11:12 pm
11:13 pm
11:14 pm
verdict. the standoff at a federal wildlife refuge in oregon ended when four remaining hold outs ended. following the arrest as cliven bundy was arrested as he stepped off a flight in oregon. the fallout from the armed occupation will be felt in the surrounding community for some time to come. >> the situation at the wildlife refuge wrapped up. issues raised by the protest, about federal land management practices and the impact on private landholders, those issues remain. for the people in south-eastern oregon and the city of burns, it was a tough way to start the year. >> on day 41 it end. three of the last four occupiers surrendering first, leaving a
11:15 pm
man behind. david fry, a radic live streamed videos and phone conversations drew tens of thousands of listeners. >> i'm not a christian, i'm a jewedist. juhaism. i'm taking my stand because you guys take everything out of context. it's better to die with honour than be forced to live dishonorably, that's what i'll doing. >> reporter: periodically threatening to kill himself or die confronting authorities, he died last thursday. >> he was live streaming. he was in an emotional state. i have to believe at a certain point he looked around, noticed he was there by himself, and it would behove him to remove himself from that situation. >> reporter: in portland. the nevada rancher whose two sons led the takeover was in court. arrested on his way here, he'll
11:16 pm
face charges stemming from a 2014 confrontation. as restrictions eased emotions were mixed. jacob was one of several flag-waving supporters searching for positives. >> no matter how long they are locked up, yes, in the end it's going to be worth it. it will be noticed. it's going to be inspiration all across the country. >> julie waical who lives a few miles from the site was ecstatic. >> i posted hallelujah on my facebook post of the i think it says it all. i'm so glad this is over. >> it started january 2nd, when the bundy brothers and 20 followers walked in and took over federal buildings. the bundies and others were arrested on the 26th, travelling to a meeting in a neighbouring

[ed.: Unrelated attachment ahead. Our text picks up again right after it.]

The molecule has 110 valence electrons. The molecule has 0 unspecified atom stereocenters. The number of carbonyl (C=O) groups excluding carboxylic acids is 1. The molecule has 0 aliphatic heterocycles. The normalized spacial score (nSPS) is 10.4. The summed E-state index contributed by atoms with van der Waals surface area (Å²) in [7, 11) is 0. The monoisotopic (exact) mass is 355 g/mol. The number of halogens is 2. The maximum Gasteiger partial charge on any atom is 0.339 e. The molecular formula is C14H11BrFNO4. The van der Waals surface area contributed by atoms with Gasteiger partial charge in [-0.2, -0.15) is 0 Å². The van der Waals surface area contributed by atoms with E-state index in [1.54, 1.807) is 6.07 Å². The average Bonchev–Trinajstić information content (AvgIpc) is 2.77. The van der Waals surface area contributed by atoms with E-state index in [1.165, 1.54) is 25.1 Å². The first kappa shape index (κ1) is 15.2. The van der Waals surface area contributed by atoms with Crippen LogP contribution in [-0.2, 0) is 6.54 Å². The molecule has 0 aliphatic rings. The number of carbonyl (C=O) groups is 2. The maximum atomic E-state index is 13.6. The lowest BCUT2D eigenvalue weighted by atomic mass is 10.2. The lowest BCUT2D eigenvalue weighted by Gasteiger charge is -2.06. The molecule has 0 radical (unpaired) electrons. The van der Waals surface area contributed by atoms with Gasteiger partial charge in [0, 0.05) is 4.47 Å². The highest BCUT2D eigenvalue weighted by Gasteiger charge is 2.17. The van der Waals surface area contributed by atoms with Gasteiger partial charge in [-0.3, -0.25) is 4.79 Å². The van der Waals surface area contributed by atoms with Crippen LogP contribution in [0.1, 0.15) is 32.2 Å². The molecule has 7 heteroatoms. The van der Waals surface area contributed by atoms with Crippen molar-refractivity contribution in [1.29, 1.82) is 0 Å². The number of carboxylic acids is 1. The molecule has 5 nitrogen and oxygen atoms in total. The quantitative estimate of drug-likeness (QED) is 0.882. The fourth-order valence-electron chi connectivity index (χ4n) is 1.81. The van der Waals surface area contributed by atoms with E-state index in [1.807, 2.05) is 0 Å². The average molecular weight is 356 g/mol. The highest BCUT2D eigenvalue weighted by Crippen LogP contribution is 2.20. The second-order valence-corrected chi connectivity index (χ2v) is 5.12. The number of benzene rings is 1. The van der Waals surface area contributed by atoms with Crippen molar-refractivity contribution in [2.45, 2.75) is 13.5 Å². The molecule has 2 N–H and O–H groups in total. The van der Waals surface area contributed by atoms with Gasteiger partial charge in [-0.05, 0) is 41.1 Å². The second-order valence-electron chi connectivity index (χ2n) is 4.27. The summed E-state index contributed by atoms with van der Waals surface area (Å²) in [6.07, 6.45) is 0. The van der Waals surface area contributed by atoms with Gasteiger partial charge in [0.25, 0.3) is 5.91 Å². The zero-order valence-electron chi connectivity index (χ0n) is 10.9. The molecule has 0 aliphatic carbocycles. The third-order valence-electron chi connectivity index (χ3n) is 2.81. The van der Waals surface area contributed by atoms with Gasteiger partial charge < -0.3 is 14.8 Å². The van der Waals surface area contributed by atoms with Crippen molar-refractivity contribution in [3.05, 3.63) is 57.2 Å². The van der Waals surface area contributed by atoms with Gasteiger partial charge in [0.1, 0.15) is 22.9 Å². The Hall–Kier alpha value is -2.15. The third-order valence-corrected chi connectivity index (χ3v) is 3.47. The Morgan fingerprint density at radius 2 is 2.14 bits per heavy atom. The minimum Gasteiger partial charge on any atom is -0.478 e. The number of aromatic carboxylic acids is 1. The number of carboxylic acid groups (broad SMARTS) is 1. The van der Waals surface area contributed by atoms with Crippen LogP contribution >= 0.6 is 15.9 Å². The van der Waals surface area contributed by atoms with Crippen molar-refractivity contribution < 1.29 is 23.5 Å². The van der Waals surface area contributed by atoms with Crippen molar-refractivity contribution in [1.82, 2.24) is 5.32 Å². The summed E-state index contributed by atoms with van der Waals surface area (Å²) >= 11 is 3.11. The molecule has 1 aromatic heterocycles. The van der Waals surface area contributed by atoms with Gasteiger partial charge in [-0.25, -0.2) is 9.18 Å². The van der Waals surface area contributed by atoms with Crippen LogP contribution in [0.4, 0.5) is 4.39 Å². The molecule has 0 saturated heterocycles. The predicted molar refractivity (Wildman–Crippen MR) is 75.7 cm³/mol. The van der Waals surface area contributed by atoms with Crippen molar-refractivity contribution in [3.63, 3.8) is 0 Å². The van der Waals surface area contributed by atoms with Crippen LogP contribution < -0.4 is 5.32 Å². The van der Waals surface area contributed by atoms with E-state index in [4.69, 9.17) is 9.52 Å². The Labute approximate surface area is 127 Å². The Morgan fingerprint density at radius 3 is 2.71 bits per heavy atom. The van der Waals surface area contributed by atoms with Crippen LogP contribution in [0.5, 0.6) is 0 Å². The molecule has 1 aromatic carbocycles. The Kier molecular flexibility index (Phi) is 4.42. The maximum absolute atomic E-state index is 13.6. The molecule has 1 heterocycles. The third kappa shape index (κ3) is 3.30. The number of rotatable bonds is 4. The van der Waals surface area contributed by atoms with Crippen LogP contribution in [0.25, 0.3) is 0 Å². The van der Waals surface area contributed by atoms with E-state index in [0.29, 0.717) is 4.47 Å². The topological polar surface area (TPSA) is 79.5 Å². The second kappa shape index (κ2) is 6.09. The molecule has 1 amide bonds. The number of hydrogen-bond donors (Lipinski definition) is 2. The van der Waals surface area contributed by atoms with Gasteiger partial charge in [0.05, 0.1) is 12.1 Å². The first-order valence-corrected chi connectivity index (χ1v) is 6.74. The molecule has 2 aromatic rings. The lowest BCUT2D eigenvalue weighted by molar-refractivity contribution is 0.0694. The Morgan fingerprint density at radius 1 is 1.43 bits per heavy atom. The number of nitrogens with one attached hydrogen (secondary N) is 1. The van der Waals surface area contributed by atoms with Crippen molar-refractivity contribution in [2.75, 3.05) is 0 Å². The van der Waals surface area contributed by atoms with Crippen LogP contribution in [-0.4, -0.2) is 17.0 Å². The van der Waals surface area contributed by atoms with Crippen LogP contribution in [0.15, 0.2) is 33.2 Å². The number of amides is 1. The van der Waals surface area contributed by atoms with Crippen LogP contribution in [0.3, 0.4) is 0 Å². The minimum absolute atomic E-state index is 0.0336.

11:17 pm
town. during the stop, finighan, a main spokesman, was shot and killed. the arrest and shooting scattered most of the group. more followed. four held their ground. >> we can't let the people trample on us, siding with the government, taking our guns. >> when the end came. julie was happy, but she said the 41 day ordeal made her angry. >> a small bunch of people with some - a broad ashortment of gripes and com -- assortment of gripes and complaints can tear up a community in a way that i didn't think i could see. that is what happened here. >> with the refuge cleared and the forensic investigation beginning, the community has a huge job to do. healing the wound opened by the
11:18 pm
occupation. >> we can work through these things. there has been a lot of hurt, a lot of things said. but i don't think there's anything that can't be worked through. >> the federal bureau of investigation has on their hands a multi acre building crime seen. they have presencic's experts on the screen. and the department of justice announced nine indictments filed, seven arrested. people connected with the takeover of the mallier wildlife refuge a new york city jury convicted a police officer of manslaughter for killing an unarmed man in a public housing stairwell. the officer patrolling a stairway when he fired a shot. it killed a 28-year-old. he maintained he fired